Kelman: Unsung heroes of contracting

Phil Salmeri understands performance contracting, and he tries to help government folks do the same

At a National Contract Management Association event some time ago, I ran into Phil Salmeri, a contracting officer at the Naval Surface Warfare Center in Virginia whom I knew when I worked in government. Salmeri retired in 1995. Since then, he has been training government contracting folks.

I asked him what he was up to lately. He said he has been working with various program offices in the Defense Department on performance-based contracting. When I asked him to tell me about some of his experiences, I heard some interesting stories.

One of the projects Salmeri worked on recently was a river-dredging contract for the Army Corps of Engineers. In the past, the government specified what dredging activities a contractor should undertake. In this case, the first question Salmeri asked was: “Why do you want to dredge the river?” In a manner slightly reminiscent of the joke about why the chicken crossed the road, the reply was: “So boats can go in and out.”

Salmeri followed by asking how they knew whether boats would be able to go in and out. The answer was the river needed to be cleared 100 feet wide by 12 feet deep. Thus was born a performance-based contract for dredging services.

The corps no longer tells contractors how to dredge the river. It uses a Global Positioning System tool to check compliance with the performance requirements. The only difficulty Salmeri had in selling the new approach was that some people worried it might increase contractor profits, which they considered a reason to fret even though it would also cost the government less.

People need to remember that win-win is better than lose-lose.

Salmeri had another story about a communications upgrade at a military base. In the past, the government would provide a wiring diagram for each building and specify what wiring and cabling the contractor would need to install.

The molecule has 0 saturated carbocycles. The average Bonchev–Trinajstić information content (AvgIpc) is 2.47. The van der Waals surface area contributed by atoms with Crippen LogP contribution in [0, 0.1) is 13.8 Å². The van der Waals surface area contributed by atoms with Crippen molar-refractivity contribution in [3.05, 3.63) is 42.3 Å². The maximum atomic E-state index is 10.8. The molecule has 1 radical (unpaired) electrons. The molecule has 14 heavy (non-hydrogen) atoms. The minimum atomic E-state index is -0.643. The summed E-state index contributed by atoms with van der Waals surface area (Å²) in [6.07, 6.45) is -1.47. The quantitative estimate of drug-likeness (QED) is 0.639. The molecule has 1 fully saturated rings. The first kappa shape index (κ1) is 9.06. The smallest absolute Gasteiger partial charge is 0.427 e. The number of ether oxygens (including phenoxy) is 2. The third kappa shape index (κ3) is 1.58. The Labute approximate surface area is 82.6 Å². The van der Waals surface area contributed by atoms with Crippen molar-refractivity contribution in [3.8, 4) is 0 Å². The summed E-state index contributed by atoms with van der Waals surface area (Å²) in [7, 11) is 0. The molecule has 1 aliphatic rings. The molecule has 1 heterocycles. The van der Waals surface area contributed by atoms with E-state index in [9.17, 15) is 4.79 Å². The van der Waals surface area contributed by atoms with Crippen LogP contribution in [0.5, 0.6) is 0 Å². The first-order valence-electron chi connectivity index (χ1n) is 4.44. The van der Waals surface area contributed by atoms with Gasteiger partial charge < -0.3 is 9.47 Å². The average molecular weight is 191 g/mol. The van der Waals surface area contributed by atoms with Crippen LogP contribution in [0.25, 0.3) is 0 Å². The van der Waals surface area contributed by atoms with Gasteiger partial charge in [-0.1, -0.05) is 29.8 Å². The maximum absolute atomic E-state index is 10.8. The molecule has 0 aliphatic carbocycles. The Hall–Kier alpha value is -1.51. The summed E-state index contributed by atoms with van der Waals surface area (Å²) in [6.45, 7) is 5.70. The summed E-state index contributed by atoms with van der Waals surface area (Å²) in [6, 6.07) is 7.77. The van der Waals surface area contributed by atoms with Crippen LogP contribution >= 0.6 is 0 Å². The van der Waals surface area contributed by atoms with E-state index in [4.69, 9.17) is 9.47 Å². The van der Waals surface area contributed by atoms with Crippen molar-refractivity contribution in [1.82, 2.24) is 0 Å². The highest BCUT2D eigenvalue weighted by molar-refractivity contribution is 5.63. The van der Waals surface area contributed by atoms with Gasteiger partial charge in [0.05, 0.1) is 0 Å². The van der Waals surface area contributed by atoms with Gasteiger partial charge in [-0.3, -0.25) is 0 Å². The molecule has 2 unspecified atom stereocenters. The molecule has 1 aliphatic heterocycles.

Salmeri asked the engineers how they knew what to ask for. They said they started with the capabilities they needed and then developed specifications they believed would meet those requirements.

Salmeri urged the engineers to give the contractors the wiring diagram and the capabilities needed in terms of capacity, speed and ability to upgrade. Then he encouraged them to let the contractors bid based on those requirements.

A larger story emerges from those two stories. The contracting community is understaffed and has many overseers. It is a punching bag for the media and politicians.

Despite all that, many contracting officials strive to improve how they serve their agencies and the public. We don’t hear about them much. They are working below the radar. And they haven’t received enough encouragement.

That needs to change. Office of Federal Procurement Policy Administrator Paul Denett should offer vocal, public support for contracting professionals who try innovative ways to get the best value for the government — even though every innovation may not succeed. Denett should know. He is that kind of contracting professional.

Kelman is a professor of public management at Harvard University’s Kennedy School and former administrator of the Office of Federal Procurement Policy. He can be reached at steve_kelman@harvard.edu.

The Fed 100

Read the profiles of all this year's winners.

Featured

  • Then-presidential candidate Donald Trump at a 2016 campaign event. Image: Shutterstock

    'Buy American' order puts procurement in the spotlight

    Some IT contractors are worried that the "buy American" executive order from President Trump could squeeze key innovators out of the market.

  • OMB chief Mick Mulvaney, shown here in as a member of Congress in 2013. (Photo credit Gage Skidmore/Flickr)

    White House taps old policies for new government makeover

    New guidance from OMB advises agencies to use shared services, GWACs and federal schedules for acquisition, and to leverage IT wherever possible in restructuring plans.

  • Shutterstock image (by Everett Historical): aerial of the Pentagon.

    What DOD's next CIO will have to deal with

    It could be months before the Defense Department has a new CIO, and he or she will face a host of organizational and operational challenges from Day One

  • USAF Gen. John Hyten

    General: Cyber Command needs new platform before NSA split

    U.S. Cyber Command should be elevated to a full combatant command as soon as possible, the head of Strategic Command told Congress, but it cannot be separated from the NSA until it has its own cyber platform.

  • Image from Shutterstock.

    DLA goes virtual

    The Defense Logistics Agency is in the midst of an ambitious campaign to eliminate its IT infrastructure and transition to using exclusively shared, hosted and virtual services.

  • Fed 100 logo

    The 2017 Federal 100

    The women and men who make up this year's Fed 100 are proof positive of what one person can make possibile in federal IT. Read on to learn more about each and every winner's accomplishments.

Reader comments

Please post your comments here. Comments are moderated, so they may not appear immediately after submitting. We will not post comments that we consider abusive or off-topic.

Please type the letters/numbers you see above

More from 1105 Public Sector Media Group